Transgender People Can Vote
The National Center For Transgender Equality has released some documentation on voting.
At NCTE, we believe in the importance of voting and we believe that it makes a difference in our work for transgender equality. People in elected offices make decisions that directly impact our ability to pass legislation that will protect you against discrimination and seek to decrease the violence our community faces.
Transgender people, however, sometimes face discrimination at the polls. In order to help you exercise your right to vote, NCTE is reissued our Guide to Overcoming Voting Obstacles to help you overcome any barriers to voting that you encounter. The Guide also addresses additional challenges that some transgender voters face, such as racism, felony conviction and homelessness.
TRANSGENDER PEOPLE AND OUR VOTES
You have the right to vote!
Note that in 13 states, there are more restrictive identification requirements, but even in these states, you should not be afraid to vote. If you live in one of these states (AZ, CA, CO, DC, FL, GA, MI, MO, NC, OH, PA, TX, VA), you can find specific useful information for your state from People for the American Way at http://site.pfaw.org/site/PageServer?pagename=voterid_toolkits.
If your current appearance or name does not match the name listed on the voting records, bring copies of your current and old IDs, any court orders changing your name and gender, or physician letters. Do not provide more information than is necessary. You may be more comfortable voting early, where it is available, because the polls may be less crowded and you’ll have more time to speak with poll workers about your particular situation.
See our Guide to Overcoming Voting Obstacles for specific information and contact one of the hotlines below if you encounter problems.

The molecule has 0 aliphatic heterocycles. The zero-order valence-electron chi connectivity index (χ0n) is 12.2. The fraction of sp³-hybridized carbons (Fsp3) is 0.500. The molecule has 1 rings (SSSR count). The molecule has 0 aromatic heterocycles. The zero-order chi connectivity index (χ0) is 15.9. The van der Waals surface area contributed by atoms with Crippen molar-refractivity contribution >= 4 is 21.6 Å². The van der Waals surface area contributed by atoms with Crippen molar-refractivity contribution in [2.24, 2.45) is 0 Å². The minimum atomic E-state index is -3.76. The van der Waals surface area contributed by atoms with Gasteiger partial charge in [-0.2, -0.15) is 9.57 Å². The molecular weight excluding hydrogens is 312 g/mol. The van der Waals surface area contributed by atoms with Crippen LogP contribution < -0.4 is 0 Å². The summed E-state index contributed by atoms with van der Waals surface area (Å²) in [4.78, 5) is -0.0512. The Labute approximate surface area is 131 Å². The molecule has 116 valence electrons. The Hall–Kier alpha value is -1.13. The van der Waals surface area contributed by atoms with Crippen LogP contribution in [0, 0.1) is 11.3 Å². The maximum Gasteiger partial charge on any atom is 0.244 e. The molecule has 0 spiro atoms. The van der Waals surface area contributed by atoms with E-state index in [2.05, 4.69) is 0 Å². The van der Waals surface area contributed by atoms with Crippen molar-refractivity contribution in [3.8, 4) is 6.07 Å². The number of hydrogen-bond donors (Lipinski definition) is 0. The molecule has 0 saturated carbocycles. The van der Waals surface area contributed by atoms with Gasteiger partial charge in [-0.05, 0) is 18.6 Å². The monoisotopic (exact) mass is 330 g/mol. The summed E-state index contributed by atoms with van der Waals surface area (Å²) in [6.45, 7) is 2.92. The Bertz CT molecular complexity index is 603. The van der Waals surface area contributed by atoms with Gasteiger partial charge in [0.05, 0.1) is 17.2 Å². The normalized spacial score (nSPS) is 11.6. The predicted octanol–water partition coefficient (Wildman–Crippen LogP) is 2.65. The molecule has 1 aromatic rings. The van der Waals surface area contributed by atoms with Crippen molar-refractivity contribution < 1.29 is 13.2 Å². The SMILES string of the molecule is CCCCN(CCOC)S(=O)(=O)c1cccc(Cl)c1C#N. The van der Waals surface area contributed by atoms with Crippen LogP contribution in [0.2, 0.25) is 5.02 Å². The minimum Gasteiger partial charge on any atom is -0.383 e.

Autumn speaking here: Transgender people may face many of obstacles to voting in a year where the civil rights for gender variant people in years to come may be very much at stake. In this election, perhaps more importantly than any other election in our recent history, it’s so very important to vote. Transgender people can vote; transgender people should vote.
[Below the fold: A link to, and a copy of the Page 2 from the Guide to Overcoming Voting Obstacles. The page is the one entitled TRANSGENDER PEOPLE CAN VOTE, and gives specifics about issues such as one’s name on the voter role not matching the name on one’s identification, one’s identification picture not matching one’s current gender presentation, etc.]
TRANSGENDER PEOPLE CAN VOTE.
DO NOT LET ANYONE REFUSE YOUR RIGHT TO VOTE.
Everyone should vote! Unfortunately there are issues that sometimes make it difficult for trans people to vote. Don’t let these barriers stop you from voting–you have a right to vote. Trans people may find voting to be an intimidating process for many reasons. Below are trans-specific reasons; on the following pages are other situations that may arise for some transgender people.
Since laws vary from state to state, remember to bring identification to the polls that will show you are the person who is registered to vote. Requirements have changed recently in some states. Check with the Secretary of State’s office for further information (for more information is available at the National Association of Secretaries of State, http://www.nass.org).
YOUR NAME DOESN’T MATCH
You may have obtained ID with a new name (legal or assumed) which does not match the name listed on the voter rolls. Trans voters should change their names on the voter registration rolls to their new name as soon as possible. Contact your local Registrar of Voters. But you should still be allowed to vote. Bring the ID necessary to show that you are the person who is registered to vote. Some possibilities include old ID cards, court orders, or physician letters.
YOUR PICTURE DOESN’T MATCH
The picture (or name) displayed on your ID may no longer match your gender expression. If so, it is important for you to carry whatever identifi cation or documentation is necessary to prove that you are the person registered to vote under that name. Some possibilities might include old ID cards, any court orders or physician letters you may have.
MULTIPLE ID HAS CONFLICTING INFORMATION
While we do suggest that you bring enough ID to prove that you are the person who is registered to vote, it is not appropriate for poll workers to ask for more than that. In many places, they may only ask for ID from first-time voters. If you encounter this problem, ask for a provisional ballot and call 1-866-OUR-VOTE.
Fear of transphobia or discrimination can also play a roll in keeping trans people from voting. Many states offer early voting or absentee balloting; these methods of voting may make some trans people more comfortable. You can fi nd information by contacting the Secretary of State in your state. You might also think about bringing a voting buddy when you go to the polls.
IF YOU ARE TOLD YOU CANNOT VOTE FOR ANY REASON, INSIST ON A PROVISIONAL BALLOT AND IMMEDIATELY CONTACT THE ELECTION PROTECTION COALITION AT 1-866-OUR-VOTE.